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Strange Loop 2019 - Learning to Love JavaScript

Brian Sewell

Tara Vancil


Overview

JavaScript is an imperfect programming language. It’s weakly-typed, scoping rules and type coercion can make difficult-to-diagnose bugs, and cross-browser compatibility sometimes feels like a pipe dream. But does it matter? In this talk, I’ll argue that judging the merits of JavaScript solely as a programming language is missing the point, and to accurately weigh its place in the world, you must consider JavaScript beyond types, scope, and syntax. You’ll walk away with a deeper appreciation for the feat of human cooperation that is the World Wide Web, and how JavaScript became one of the Web’s most important threads.


Speaker

Speaker: Tara Vancil

Where she works: GLITCH

Why are you here and what will you walk away with?

Why are you here?

  • Maybe you love JavaScript and want to affirm your love.
  • Maybe you had some bad thoughts and want redemption.
  • Maybe you're a JavaScript hater and are looking for QA.

You'll walk away with:

  • A deeper appreciation for the feat of human cooperation that is the WWW, and how JavaScript became one of the Web's most important threads.
  • No opinions on testing, deploying, monitoring code
  • No cool design patterns you can apply at your job next week.

Who is Tara?

  • Software engineer living in NYC
  • Moved from TX to NYC this past sprint, most of her identity has been surviving NYC.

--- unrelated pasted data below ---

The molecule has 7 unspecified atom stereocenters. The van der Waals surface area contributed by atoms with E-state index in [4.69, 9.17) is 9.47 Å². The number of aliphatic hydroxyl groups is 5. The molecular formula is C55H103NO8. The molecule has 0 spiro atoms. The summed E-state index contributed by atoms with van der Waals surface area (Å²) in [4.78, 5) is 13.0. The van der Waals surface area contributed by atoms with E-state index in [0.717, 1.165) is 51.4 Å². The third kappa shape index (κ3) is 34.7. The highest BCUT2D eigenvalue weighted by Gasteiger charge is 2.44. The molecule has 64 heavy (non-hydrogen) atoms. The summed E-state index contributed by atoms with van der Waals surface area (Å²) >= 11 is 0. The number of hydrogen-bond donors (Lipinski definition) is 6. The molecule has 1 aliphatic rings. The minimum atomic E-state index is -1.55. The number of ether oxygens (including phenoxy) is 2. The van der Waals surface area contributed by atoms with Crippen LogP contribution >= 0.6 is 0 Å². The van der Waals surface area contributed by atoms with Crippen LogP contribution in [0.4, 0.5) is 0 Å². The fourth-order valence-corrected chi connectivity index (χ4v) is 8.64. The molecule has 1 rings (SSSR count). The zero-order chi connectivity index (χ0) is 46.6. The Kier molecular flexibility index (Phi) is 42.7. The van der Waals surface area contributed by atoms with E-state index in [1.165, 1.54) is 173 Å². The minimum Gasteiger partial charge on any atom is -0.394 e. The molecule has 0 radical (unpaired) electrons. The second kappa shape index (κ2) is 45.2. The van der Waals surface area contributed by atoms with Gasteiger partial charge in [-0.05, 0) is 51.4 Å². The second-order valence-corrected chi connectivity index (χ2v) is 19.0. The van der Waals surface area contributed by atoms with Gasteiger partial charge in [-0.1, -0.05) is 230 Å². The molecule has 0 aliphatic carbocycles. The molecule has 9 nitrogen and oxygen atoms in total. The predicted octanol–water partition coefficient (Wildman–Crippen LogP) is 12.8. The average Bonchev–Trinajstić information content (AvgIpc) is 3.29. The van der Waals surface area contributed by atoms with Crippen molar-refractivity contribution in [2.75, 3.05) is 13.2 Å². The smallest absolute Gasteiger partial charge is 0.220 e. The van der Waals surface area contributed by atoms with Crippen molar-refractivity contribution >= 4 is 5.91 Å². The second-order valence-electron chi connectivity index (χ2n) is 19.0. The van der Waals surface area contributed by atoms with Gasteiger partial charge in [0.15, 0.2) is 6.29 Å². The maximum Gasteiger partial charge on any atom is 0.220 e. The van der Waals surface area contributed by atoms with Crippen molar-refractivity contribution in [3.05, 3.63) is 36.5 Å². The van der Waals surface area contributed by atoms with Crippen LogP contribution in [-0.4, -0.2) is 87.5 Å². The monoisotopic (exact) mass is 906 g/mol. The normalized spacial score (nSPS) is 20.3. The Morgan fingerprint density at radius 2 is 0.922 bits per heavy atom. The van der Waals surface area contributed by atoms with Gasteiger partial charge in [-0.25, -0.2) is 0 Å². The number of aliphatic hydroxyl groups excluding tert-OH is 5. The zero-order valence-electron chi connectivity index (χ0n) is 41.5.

• Loves doing nails, it's the one hobby she's followed this summer.
  • She's a software engineer:
    • Maintains: JavaScript, CSS, HTML, Node, etc.
    • Uses: slack, svg, bash
  • She's proud to say her stack is the web. She could learn about infrastructure, but personally she loves the web and that it's a phenomal platform for bulding things on.
  • She works for Glitch, which came out of Fog Creak which created trello and stack overflow
  • Used to work on a two person team that built beakerbrowser.com.
    • Built with electron, built a browser because they wanted to run experiments.
      • The main experiment they ran was to add peer-to-peer protocol in the browser.
      • The were able to make it easier for folks to click one button and publish a website from the browser.
      • When she was learning to code on the web, she struggled to publish things she was building.
      • She had to learn deep things that newbie programmers don't need, which is why she is proud of her projects that enable people of all levels to publish their work.

Glitch

  • Glitch is a code editor in the browser that enables all people who build on the web.
  • Glitch supports node.JavaScript and if you are creative and supportive you could probably get it to support other languages as well.

What is the web?

  • The web is the apex of human communication. There are a shared set of standards from getting things from one computer to another.
  • Standard Definition: A standardized set of tools for transmitting and interacting with documents.
    • Tools: languages, protocols, etc.
  • The web is massive, but we've all agreed to use the same tools.
  • The web is humanity's shared language. -- IMPORTANT TAKE AWAY
  • *This is an incredible feat of human cooperation, and enormous collective effort to build something that serves us all.

Web Values:

  1. The Web is open
  • Anyone can participate, no entry fee
  • If you speak the language, you can participate
  • Might not be easy, but is doable
  1. The web is decentralized